In 1993, Sammarco completed her residency in Diagnostic Radiology at Case Western Reserve University - MetroHealth Medical Center. She moved to Los Angeles for a competitive two-year fellowship in neuroradiology at the University of California. She has medical licenses in eight states.
Sammarco earned her pilot license in L.A. and took up mountain climbing, her dad said.
“She’s the most adventurous type in our family,” her dad, Kode Murthy, said. “She’s more outgoing than the rest of us."
Perhaps that sense of adventure was part of the reason Sammarco decided to pursue the coroner position in 2012.
When Young approached her at that hockey game, Sammarco was working as a neuroradiologist, reading scans out of her home. Her parents discouraged her from taking the interim coroner job.
“We said, ‘You went to this medical school. Why do you want to get into this politics? No matter what you do, you’re not going to win,'” Kode, her mother, said.
“I just wanted to try and fill in until somebody else could come along and take it over,” Sammarco said. “I didn’t have a big social agenda or a purpose really, but since I’ve been here, you know, I’ve seen things happen."
Politics After Death
Sammarco's parents never cared much for politics, but her grandfather was a public figure in India -- the Sanskrit teacher in her small town. Her mother said he worked closely with the prime minister and other political figures.
"I think it runs in the family," her mother said. "She got some exposure from her grandfather, but I never thought (politics) would come in her future."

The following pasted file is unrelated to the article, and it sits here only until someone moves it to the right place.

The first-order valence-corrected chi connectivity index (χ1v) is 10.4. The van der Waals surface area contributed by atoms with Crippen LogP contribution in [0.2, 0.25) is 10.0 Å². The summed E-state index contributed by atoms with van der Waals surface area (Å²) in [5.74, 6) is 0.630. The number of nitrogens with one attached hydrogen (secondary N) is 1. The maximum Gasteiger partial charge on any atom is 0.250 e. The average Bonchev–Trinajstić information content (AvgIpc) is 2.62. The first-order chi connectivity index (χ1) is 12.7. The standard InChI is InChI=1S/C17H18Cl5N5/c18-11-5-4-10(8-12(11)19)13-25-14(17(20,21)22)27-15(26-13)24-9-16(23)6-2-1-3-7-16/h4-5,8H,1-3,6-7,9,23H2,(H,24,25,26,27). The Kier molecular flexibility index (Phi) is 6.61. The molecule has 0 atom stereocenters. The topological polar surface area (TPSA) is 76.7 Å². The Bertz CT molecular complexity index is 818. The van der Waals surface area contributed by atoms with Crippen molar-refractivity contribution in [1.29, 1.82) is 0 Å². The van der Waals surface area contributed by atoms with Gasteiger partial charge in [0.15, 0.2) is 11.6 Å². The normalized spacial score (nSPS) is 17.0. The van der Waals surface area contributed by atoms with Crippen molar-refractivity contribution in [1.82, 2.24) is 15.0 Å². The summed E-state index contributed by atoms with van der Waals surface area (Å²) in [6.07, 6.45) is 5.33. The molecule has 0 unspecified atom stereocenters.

In the polls, Sammarco identified as a Republican for 30 years. But in her heart, she really didn’t care.
"I’ve been pretty apolitical,” Sammarco said. "I was raised a Republican, but I didn’t always vote Republican. I always voted on the issues and the candidates individually and based on what I thought was important."
When Bhati died, the Democratic party had just five days to appoint a new coroner. Sammarco became a Democrat in 2012 because it was her only shot at the interim coroner job.
"We don't do autopsies differently on Democrats than we do on Republicans," Sammarco said.
In the age of angry partisanship, experts said it’s unusual for candidates to switch parties to run for office.
“But (the coroner) is such an inherently service-oriented job that some of the rules don’t necessarily apply,” said David Niven, political science professor at the University of Cincinnati.
Ohio law requires county coroners to be licensed physicians, and that makes the job harder than most to fill.
“It’s a trade-off because how many party loyalists are actually qualified for coroner?” Niven said.
Politics is one of Sammarco's least favorite parts of the job, and a part she seldom chooses to play, she said.